This is why he would add, “But I received mercy for this reason, that in me, as the foremost, Jesus Christ might display his perfect patience as an example to those who were to believe in him for eternal life.”[14] Paul testified that, because the mercy of God was fully capable of saving the foremost of sinners, his testimony stands as a timeless example of the perfect patience of God towards sinners.

In other words, are you uncertain whether God can save a sinner like you? Well, Paul was the foremost of sinners, and God saved him.

What about if you think you are too good to need the death of Jesus Christ to deliver you out of your sin? Well, God took hold of Paul, a man who had a much higher pedigree than any of us, and showed that he was the foremost of sinners in need of salvation as much as the prostitutes, and drunks, who came into the kingdom of God’s beloved Son.

The death of Jesus Christ is not old news. Its only “best before” date is the return of Christ, at which time the offer of salvation will immediately expire, and the judgment of the lost and found begin.

While the commemoration of Good Friday is optional, the conviction that “there is salvation in no one else, for there is no other name under heaven given among men by which we must be saved,”[15] is necessary to life.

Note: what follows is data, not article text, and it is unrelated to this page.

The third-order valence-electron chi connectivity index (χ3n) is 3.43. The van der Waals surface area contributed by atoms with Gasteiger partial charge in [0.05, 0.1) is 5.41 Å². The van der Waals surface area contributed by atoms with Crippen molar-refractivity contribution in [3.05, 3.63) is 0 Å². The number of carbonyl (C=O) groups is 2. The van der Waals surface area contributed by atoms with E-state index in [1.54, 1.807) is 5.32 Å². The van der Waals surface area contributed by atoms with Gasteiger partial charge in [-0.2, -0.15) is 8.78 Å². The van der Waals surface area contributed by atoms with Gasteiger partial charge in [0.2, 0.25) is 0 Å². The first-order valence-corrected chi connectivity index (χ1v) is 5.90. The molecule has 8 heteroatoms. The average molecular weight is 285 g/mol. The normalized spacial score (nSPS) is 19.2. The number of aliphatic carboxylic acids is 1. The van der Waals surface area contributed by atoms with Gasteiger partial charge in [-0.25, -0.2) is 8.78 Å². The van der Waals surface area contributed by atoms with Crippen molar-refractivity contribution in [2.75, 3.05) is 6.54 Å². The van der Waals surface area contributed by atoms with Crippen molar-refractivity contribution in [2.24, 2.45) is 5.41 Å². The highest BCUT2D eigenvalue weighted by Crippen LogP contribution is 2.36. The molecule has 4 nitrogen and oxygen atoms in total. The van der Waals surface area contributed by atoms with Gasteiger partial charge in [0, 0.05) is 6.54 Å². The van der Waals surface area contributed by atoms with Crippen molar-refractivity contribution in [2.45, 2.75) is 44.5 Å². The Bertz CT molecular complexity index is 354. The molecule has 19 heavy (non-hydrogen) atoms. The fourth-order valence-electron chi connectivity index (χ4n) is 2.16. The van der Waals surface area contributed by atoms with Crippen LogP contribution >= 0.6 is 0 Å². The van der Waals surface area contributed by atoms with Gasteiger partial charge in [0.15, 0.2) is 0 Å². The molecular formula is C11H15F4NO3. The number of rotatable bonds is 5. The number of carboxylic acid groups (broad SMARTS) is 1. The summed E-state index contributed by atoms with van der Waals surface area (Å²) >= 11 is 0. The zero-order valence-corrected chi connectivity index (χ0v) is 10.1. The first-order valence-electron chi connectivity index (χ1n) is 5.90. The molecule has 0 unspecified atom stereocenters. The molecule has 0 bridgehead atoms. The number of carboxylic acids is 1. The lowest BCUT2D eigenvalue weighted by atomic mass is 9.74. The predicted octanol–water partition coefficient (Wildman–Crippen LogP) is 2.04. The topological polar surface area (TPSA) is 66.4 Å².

The tragedy and triumph of this good news continues to show in this clarification given close to two millennia ago, 
The true light, which gives light to everyone, was coming into the world. He was in the world, and the world was made through him, yet the world did not know him. He came to his own, and his own people did not receive him. But to all who did receive him, who believed in his name, he gave the right to become children of God, who were born, not of blood nor of the will of the flesh nor of the will of man, but of God.[16]

© 2016 Monte Vigh ~ Box 517, Merritt, BC, V1K 1B8 ~
Unless otherwise noted, Scriptures are from the English Standard Version (The Holy Bible, English Standard Version Copyright © 2001 by Crossway Bibles, a division of Good News Publishers.)

[1] I do not mean that I am more important than you, or that I am even as important as I imagine. I mean that, for each of us, in our immaturity, and ignorance of God, we still believe we are the center of the universe, and everything revolves around us and our happiness.
[2] Colossians 1:13-14
[3] Ephesians 4:24
[4] Matthew 5:3
[5] Matthew 5:4
[6] Matthew 5:5
[7] Ephesians 2:8-9
[8] Romans 8:15, 8:23; Galatians 4:5; Ephesians 1:5
[9] I Peter 1:4
[10] Matthew 5:6
[11] Philippians 3:4-6 is a summary of the personal attributes that put Saul above anyone else in his achievements.
[12] Acts 9:1-31 gives the account of prideful Saul encountering Jesus the Christ.
[13] I Timothy 1:15
[14] I Timothy 1:16
[15] Acts 4:12
[16] John 1:9-13